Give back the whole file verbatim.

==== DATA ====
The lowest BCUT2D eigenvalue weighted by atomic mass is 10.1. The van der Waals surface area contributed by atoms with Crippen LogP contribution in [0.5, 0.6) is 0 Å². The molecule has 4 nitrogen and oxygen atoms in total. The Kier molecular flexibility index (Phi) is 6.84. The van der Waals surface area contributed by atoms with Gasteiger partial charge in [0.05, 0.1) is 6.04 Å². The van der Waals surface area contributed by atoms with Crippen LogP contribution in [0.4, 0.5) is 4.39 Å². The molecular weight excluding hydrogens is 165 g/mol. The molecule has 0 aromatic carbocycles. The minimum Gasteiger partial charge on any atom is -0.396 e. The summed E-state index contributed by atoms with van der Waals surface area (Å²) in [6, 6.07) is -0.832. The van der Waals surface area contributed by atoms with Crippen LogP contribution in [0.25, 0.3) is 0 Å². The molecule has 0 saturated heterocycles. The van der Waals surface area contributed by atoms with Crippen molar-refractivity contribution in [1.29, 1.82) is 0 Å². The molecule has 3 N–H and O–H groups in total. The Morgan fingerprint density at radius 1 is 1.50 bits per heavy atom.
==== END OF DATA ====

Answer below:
The lowest BCUT2D eigenvalue weighted by atomic mass is 10.1. The van der Waals surface area contributed by atoms with Crippen LogP contribution in [0.5, 0.6) is 0 Å². The molecule has 4 nitrogen and oxygen atoms in total. The Kier molecular flexibility index (Phi) is 6.84. The van der Waals surface area contributed by atoms with Gasteiger partial charge in [0.05, 0.1) is 6.04 Å². The van der Waals surface area contributed by atoms with Crippen LogP contribution in [0.4, 0.5) is 4.39 Å². The molecular weight excluding hydrogens is 165 g/mol. The molecule has 0 aromatic carbocycles. The minimum Gasteiger partial charge on any atom is -0.396 e. The summed E-state index contributed by atoms with van der Waals surface area (Å²) in [6, 6.07) is -0.832. The van der Waals surface area contributed by atoms with Crippen LogP contribution in [0.25, 0.3) is 0 Å². The molecule has 0 saturated heterocycles. The van der Waals surface area contributed by atoms with Crippen molar-refractivity contribution in [1.29, 1.82) is 0 Å². The molecule has 3 N–H and O–H groups in total. The Morgan fingerprint density at radius 1 is 1.50 bits per heavy atom.